Tuition, financial aid set to increase in fall semester

The Board of Trustees voted Friday to increase tuition for the 2008-2009 academic school year.Chancellor Victor Boschini said tuition costs will escalate 8.4 percent, making the overall tuition for undergraduates $26,900, a $2,040 increase from this year.

Boschini said along with tuition increasing, the board approved an 18 percent increase in financial aid.

Don Mills, vice chancellor for student affairs, said he believes the increase in financial aid will be most important to students.

Mills also said the financial aid increase was going to be significant because it was more than twice the increase from last year. However, he said, he didn’t know exactly how that 18 percent would be distributed.

“That 18 includes both need-based financial aid scholarships and academic scholarships,” Mills said. “That doesn’t mean every award will be 18 percent, it just means the total financial aid money will increase.”

Jace Thompson, student body president, said the increase in financial aid doesn’t make up for the steady increase in tuition.

“I’m concerned TCU will out-price prospective students in the future years if tuition rates continue to beat out inflation rates,” Thompson said.

Boschini said he understands raising tuition will affect different students but hopes the increase in financial aid will show students TCU is trying to help.

“My commitment is if any student feels like they can’t afford the extra amount, come into financial aid, and we’ll reassess your financial packet and if you have needs we’ll definitely make sure you come back next semester,” Boschini said. “That’s what that 18 percent is for.”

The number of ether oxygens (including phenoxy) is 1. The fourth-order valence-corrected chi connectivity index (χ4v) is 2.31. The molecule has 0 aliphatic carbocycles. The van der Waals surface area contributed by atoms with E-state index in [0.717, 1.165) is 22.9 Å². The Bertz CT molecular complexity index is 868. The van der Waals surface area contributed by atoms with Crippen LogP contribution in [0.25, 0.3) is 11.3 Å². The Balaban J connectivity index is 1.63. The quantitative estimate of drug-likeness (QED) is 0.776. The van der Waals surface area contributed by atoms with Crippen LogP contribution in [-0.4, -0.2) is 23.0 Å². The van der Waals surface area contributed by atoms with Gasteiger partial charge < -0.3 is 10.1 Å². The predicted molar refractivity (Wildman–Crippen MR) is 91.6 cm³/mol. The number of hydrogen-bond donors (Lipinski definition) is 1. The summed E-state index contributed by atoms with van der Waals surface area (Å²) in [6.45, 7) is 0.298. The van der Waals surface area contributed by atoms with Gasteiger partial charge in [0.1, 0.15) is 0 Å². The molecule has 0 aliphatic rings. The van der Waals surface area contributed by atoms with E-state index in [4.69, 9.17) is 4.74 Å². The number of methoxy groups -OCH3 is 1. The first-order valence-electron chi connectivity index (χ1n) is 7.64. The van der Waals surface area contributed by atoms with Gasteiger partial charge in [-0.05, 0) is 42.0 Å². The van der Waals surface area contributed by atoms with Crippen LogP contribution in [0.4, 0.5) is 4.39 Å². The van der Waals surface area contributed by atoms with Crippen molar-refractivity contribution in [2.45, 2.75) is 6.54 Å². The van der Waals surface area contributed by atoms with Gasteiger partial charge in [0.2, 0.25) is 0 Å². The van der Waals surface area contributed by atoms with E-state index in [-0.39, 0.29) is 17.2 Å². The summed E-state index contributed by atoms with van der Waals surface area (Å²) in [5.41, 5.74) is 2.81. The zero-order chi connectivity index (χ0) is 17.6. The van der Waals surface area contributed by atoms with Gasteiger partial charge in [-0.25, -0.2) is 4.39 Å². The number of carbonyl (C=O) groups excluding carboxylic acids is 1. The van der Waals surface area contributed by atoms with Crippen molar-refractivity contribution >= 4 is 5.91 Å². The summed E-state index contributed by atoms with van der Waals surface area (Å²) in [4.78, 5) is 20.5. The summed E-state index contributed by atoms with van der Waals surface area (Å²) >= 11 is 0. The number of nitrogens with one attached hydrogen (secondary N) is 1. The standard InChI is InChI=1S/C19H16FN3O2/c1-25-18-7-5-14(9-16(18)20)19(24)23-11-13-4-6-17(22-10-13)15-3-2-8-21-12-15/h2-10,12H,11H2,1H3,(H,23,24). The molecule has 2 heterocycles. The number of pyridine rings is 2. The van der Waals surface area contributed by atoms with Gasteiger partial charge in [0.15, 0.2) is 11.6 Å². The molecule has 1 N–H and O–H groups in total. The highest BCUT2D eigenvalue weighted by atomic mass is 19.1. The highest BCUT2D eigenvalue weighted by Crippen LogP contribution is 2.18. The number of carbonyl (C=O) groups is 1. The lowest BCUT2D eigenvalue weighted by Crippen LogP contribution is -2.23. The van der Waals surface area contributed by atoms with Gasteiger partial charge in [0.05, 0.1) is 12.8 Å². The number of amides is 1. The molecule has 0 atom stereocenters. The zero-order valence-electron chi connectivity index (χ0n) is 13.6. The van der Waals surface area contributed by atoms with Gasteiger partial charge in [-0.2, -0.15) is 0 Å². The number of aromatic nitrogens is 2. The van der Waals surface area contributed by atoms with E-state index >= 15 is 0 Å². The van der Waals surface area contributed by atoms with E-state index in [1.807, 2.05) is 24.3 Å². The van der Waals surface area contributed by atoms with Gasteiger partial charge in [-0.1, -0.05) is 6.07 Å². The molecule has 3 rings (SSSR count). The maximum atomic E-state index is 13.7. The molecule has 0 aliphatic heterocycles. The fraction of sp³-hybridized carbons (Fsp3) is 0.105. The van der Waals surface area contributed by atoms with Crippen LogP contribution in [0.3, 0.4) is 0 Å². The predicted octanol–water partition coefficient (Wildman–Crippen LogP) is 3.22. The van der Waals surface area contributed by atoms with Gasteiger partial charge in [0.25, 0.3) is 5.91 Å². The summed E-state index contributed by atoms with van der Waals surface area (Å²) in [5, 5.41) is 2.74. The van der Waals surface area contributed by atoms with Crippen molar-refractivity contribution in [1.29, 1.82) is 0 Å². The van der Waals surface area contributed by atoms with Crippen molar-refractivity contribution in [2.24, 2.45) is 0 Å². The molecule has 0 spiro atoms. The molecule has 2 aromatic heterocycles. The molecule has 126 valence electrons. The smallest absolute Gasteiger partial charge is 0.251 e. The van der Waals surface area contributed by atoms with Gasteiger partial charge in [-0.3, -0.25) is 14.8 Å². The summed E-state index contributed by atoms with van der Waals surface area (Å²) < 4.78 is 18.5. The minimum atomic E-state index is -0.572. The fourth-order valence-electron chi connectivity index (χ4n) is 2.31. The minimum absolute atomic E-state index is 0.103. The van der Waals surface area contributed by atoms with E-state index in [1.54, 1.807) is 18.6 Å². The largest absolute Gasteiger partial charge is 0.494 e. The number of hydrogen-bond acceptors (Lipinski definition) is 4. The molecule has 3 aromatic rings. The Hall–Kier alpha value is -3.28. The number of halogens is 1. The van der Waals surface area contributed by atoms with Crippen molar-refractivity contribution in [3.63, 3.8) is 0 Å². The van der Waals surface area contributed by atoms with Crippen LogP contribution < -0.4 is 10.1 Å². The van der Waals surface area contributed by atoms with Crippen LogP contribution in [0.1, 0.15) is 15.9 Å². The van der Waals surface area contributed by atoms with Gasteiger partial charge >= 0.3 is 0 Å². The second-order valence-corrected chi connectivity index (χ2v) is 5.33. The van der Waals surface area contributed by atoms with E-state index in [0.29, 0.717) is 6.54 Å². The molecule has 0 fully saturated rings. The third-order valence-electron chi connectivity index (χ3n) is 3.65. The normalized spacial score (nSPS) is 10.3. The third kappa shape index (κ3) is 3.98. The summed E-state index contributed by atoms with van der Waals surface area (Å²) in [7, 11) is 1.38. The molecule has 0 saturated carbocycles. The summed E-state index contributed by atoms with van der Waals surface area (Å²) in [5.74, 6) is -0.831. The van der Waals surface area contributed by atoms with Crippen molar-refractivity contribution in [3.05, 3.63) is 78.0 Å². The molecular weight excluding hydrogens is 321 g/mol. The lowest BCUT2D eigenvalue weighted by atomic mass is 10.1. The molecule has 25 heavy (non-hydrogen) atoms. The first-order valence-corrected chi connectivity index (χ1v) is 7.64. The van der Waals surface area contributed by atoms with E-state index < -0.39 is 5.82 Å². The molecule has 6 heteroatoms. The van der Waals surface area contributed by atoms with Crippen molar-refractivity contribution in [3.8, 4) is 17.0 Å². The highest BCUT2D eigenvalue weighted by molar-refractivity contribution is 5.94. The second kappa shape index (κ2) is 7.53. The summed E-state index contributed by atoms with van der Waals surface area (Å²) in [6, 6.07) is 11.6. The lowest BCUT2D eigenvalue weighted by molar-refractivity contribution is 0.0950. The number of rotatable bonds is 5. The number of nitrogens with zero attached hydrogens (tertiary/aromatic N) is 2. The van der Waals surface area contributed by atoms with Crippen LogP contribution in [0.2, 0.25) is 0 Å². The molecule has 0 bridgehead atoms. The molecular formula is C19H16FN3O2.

As for the steadily increasing tuition, Boschini said, the board considers it every year and students can expect tuition hikes to continue.

Boschini said tuition increases because of faculty and staff expenses, rising insurance and health care costs, and utility costs.

Mills agreed.

“We have 1,700 and some employees at TCU, so as healthcare costs and energy costs rise, it has an impact on us directly,” Mills said.

Nate Arnold, Student Government Association treasurer, said he understands why the tuition must increase, but it still makes him feel uneasy.

“It’s one of those things that makes you feel sad inside because it is something student body leaders try to work on every year,” Arnold said. “But at the same time, nobody will show up at the chancellor’s office with pitchforks because you know you’re getting quality for your money.”

Programming Council Chair Kristen Chapman agreed.

“I understand why we need to increase the money to keep the wonderful services we have, but I think we can compromise,” Chapman said.

Boschini said raising tuition is never easy.

“We think you’re getting what you paid for, but I would encourage any student who disagrees to make their voice known,” Boschini said. “I always agonize over this, we look at every which way to do this, but the problem is compromising. We could drastically cut services but I don’t think anybody is for that.